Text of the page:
Initially, the AER’s ‘Duvernay’ ABR pilot focus was to secure industrial water supply, with little ecological dimension. There was an evolution: after significant engagement efforts from ENGOs, NGOs and local municipalities during 2014-2016, senior AER staff launched a promising multi-stakeholder MD Greenview process for water management. This included positive AER-led engagement across AER Approvals, AER Compliance and AEP. The group’s recommendations helped produce a useful AER interim limit on water flow allocations. It was followed by AEP’s surface water allocation directive for water withdrawals on rivers and lakes not already covered by water management plans. However, this pilot stalled without addressing high cumulative land fragmentation and biodiversity risks.

AER’s Policy Management Office (PMO) was touted as a key interface for ENGOs to influence energy life cycle management policy. The PMO launched a promising engagement in 2013 on risk management, but did not appear to move initiatives forward and was dissolved, cutting off a key intended path for ENGO engagement.

As noted above, AER had also committed to conduct broader Cumulative Effects Management of energy development. Some 2016-17 actions were encouraging: AER was leading integrated AER-AEP efforts to build a model linking surface and subsurface system information and approvals. This was to be a regulatory tool to model water and land impacts of prior Alberta government approvals and current energy applications, to inform Approvals staff of present or approaching cumulative effects risks to water and land. AER also drafted a CEM framework for stakeholder review, and had committed to selecting pilot areas that would examine interim land disturbance as well as water guidelines.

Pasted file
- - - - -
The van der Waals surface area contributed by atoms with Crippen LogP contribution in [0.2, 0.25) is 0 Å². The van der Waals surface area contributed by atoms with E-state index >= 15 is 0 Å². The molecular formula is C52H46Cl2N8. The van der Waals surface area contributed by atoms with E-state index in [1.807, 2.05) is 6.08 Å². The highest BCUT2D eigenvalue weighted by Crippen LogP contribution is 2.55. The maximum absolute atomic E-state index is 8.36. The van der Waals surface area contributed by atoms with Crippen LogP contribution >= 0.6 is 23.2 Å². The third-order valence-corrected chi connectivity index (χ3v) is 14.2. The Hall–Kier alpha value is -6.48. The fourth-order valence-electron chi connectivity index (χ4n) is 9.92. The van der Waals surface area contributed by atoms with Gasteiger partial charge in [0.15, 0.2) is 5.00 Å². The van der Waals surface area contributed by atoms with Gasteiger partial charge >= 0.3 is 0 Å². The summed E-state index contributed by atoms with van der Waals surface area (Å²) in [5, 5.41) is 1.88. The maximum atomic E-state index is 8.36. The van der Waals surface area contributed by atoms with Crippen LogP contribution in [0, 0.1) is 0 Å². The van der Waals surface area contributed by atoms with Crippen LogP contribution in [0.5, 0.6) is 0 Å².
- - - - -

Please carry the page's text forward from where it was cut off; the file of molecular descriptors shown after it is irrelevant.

AER appears to have virtually halted its efforts to assure responsible Cumulative Effects Management. In a meeting with Alberta Environmental Network members in April 2018, AER affirmed that CEM was a priority for the Science and Evaluation Branch, yet no further progress is evident on the CEM Framework, the cumulative impacts water-land modelling tool, or any CEM pilot. AER decision making, whether project by project or area-based, is still not addressing increasing harmful cumulative environmental impacts to land, biodiversity and species at risk from energy development.

Recommendation: AER should re-commit to piloting approvals tools and implementing interim measures for reducing cumulative effects of energy development to land and biodiversity.

Thank you for considering these concerns. We look forward to the opportunity to discuss them further with you and your officials.


Carolyn Campbell
Conservation Specialist

cc: Grant Sprague, Deputy Minister, Alberta Energy
Bev Yee, Deputy Minister, Alberta Environment and Parks

Pdf version of letter

We simply need that wild country available to us, even if we never do more than drive to its edge and look in. For it can be a means of reassuring ourselves of our sanity as creatures, a part of the geography of hope.
- Wallace Stegner